Art In America

Stan Douglas

at David Zwirner,
519 West 19th Street

Set in Lisbon during the 1974 Carnation Revolution, which ended Portugal’s dictatorship and its colonial ambitions, Stan Douglas’s The Secret Agent is a faithful update of Joseph Conrad’s 1907 novel about the machinations of terrorists and their police antagonists in London. Despite Douglas’s creative use of a six-channel installation—characters in dialogue appear on facing screens and certain scenes are depicted from multiple angles—there’s something oddly claustrophobic about the feature-length cinematic work, which resembles at times a PBS period drama. The actors, cast in Portugal, speak with pan-European accents and often with flat affects. Combined with the overall grayness of 1970s Lisbon, the drab dialogue makes the work a rejoinder to the post-punk glamour bestowed on the era’s revolutionary violence in the 2010 television miniseries “Carlos,” or to the fun of a spy-vs.-spy James Bond film. The police and terrorists alike are small, bumbling, and dreary. Like Douglas’s celebrated photographs (a selection of which are concurrently on view at Zwirner’s 20th Street location), The Secret Agent is a tour de force of set and costume design, awash in accurate details. But the tangled narrative of petty conflict serves almost as a bulwark against nostalgia and romance. As might be expected for a motion picture by a renowned photographer, there is a pervading sense of stasis here. “The terrorist and the policeman both come from the same basket,” as the anarchist Professor says in Conrad’s book. “Revolution, legality—counter moves in the same game; forms of idleness at bottom identical.” –William S. Smith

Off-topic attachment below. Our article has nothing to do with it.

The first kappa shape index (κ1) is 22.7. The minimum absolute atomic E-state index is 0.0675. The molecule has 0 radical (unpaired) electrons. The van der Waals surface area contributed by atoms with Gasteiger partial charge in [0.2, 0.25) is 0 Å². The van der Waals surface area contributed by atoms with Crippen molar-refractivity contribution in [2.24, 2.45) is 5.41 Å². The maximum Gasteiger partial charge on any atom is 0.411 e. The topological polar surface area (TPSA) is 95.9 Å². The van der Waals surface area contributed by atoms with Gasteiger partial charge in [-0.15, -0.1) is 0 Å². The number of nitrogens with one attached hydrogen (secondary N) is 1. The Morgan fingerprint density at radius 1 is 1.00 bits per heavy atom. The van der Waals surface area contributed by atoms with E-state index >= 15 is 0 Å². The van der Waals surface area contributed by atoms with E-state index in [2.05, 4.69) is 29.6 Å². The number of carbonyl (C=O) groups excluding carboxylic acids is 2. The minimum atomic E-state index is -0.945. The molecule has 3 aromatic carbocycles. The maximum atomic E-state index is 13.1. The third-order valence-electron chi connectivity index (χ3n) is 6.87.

Pictured: Still from Stan Douglas's The Secret Agent, 2015. Courtesy David Zwirner, New York and London.

More from the Lookout

Hyon Gyon

at Shin Gallery,
through Feb. 5
322 Grand Street

Liz Glynn

at Paula Cooper,
through Feb. 11
534 West 21st Street

Pierre Chareau

at the Jewish Museum,
through Mar. 26
1109 Fifth Avenue

Louise Bourgeois

at Cheim & Read,
through Feb. 11
547 West 25th Street

Closing

Mitch Patrick

at Honey Ramka,
through Jan. 22
56 Bogart Street, Brooklyn

Heide Hatry

at Ubu Gallery,
through Mar. 7
416 East 59th Street

“Securing the Shadow: Posthumous Portraiture in America”

at the American Folk Art Museum,
through Feb. 26
2 Lincoln Square

Anthony Caro

at Mitchell-Innes & Nash,
through Feb. 4
534 West 26th Street & 1018 Madison Avenue

Duane Linklater

at 80 Washington Square East Galleries,
through Feb. 18
80 Washington Square East

“The Neighbors, part two, in two parts: Sanctuary: Andrea Bowers and Home: Andrea Aragón”

at the Bronx Museum of the Arts,
through Feb. 22
1040 Grand Concourse

Peter Voulkos

at the Museum of Arts and Design,
through Mar. 25
2 Columbus Circle

Kerry James Marshall

at Met Breuer,
through Jan. 29
945 Madison Avenue

Giorgio de Chirico and Giulio Paolini

at The Center for Italian Modern Art,
through Jun. 24
421 Broome Street

Arlene Shechet

at Frick Collection,
through Apr. 2
1 East 70th Street

Submit your e-mail to receive insider information from the art world every week.